By Robert A. Vella

Here’s an update on the Democratic Party platform process being hammered-out this weekend along with latest news developments from the Hillary Clinton and Bernie Sanders campaigns.

From RTTPP becomes wedge issue for Democrats ahead of national convention:

A group of Democratic delegates have sent out a letter calling on fellow party members to oppose the Trans-Pacific Partnership trade agreement ahead of final votes on the party’s platform at the Democratic National Convention.

“It must make clear that we oppose the TPP because if its failure to meet the high standards we believe should be enshrined in our trade agreements. We must address head on those who would say they are for fair trade when in reality they would do great damage to the working people we represent,” delegates in Connecticut, New Jersey and Ohio said in the letter, obtained by Politico.

The letters, sent out on Thursday and Friday to Platform Committee co-chairs Connecticut Governor Dannel Malloy and Shirley Franklin, former mayor of Atlanta, were mailed just ahead of the 187-member Democratic National Committee meeting this weekend in Orlando.

From the Campaign for America’s FutureTPP In Democratic Party Platform Is A ‘Whose Side Are You On?’ Moment:

The Trans-Pacific Partnership (TPP) is likely to come up for a vote in the “lame-duck” session of Congress that follows the November presidential election. Will the Democratic Party vote to put the platform on record against this, or will corporate interests win out yet again? This is an either-or, whose-side-are-you-on moment that will define the election campaign.

If the Democratic National Committee does not put TPP opposition into the platform it will lead to a public, televised convention floor fight.


This weekend the full Democratic platform drafting committee meets in Orlando. Delegates will be debating an amendment offered by columnist and progressive activist Jim Hightower, a Sanders delegate, putting the party on record opposing a vote on the TPP during the “lame-duck” session of Congress that follows the election.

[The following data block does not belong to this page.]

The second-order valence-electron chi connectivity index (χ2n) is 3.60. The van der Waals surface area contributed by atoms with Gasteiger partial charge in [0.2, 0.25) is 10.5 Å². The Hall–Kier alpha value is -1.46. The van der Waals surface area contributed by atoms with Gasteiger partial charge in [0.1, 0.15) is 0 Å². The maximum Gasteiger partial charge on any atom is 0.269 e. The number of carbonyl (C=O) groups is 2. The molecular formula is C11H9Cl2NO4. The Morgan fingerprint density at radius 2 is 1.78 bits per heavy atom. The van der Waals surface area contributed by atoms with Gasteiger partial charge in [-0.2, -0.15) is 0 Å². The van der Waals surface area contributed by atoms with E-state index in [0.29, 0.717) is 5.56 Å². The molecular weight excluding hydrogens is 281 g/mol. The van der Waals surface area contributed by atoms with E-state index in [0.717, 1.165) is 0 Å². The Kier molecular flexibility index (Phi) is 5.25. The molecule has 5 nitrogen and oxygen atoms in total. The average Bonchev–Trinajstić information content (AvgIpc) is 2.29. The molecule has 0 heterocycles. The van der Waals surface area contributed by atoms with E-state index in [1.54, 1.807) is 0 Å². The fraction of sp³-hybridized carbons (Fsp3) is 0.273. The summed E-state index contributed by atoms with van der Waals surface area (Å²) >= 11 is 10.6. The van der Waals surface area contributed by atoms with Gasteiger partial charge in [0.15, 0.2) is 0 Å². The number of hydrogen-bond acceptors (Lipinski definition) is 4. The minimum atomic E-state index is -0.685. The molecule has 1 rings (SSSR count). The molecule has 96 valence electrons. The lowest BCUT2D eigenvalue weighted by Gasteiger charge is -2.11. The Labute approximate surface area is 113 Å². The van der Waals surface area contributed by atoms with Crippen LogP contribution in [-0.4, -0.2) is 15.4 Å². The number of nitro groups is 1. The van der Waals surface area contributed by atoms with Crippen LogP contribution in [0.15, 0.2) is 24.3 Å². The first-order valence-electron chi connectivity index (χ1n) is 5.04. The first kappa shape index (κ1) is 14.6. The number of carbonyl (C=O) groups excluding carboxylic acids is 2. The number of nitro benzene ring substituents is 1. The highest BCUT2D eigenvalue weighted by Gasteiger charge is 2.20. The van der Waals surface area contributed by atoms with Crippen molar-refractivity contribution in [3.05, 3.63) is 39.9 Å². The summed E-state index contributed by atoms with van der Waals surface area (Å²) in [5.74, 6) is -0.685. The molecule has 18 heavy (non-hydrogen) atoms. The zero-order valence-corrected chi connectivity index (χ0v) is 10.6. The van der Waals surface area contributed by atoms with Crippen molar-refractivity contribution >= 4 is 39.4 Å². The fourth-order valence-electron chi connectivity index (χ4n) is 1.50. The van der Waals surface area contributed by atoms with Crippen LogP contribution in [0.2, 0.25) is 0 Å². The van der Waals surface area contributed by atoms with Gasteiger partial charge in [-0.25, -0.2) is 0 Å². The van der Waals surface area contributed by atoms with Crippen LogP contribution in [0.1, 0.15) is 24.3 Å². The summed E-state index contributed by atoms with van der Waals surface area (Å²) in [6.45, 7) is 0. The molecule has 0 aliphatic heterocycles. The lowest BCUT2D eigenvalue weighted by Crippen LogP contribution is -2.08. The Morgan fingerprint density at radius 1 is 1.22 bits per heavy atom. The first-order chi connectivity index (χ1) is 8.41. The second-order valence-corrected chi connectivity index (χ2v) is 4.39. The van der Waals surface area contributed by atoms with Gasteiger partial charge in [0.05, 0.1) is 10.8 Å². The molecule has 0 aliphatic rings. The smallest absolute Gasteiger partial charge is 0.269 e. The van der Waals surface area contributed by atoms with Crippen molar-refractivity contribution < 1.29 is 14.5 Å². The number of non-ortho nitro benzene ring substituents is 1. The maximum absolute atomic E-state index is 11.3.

The amendment calls for striking platform language that effectively blesses Democrats who “have expressed support for the agreement” and replaces it with this: “It is the policy of the Democratic Party that the Trans-Pacific Partnership must not get a vote in this Congress or in future sessions of Congress.”

Presidential candidates Hillary Clinton, Bernie Sanders and Donald Trump have all announced opposition to a TPP vote in the lame-duck session, but Wall Street interests, corporate groups like the Chamber of Commerce, many Republicans – and, unfortunately, President Obama – are pushing for this anyway.

Despite statements of opposition to the TPP from both Clinton and Sanders, a subset of the committee recently voted down the proposal to oppose the TPP. A majority of delegates (all Clinton backers) expressed concern that this would bring the party in opposition to President Obama.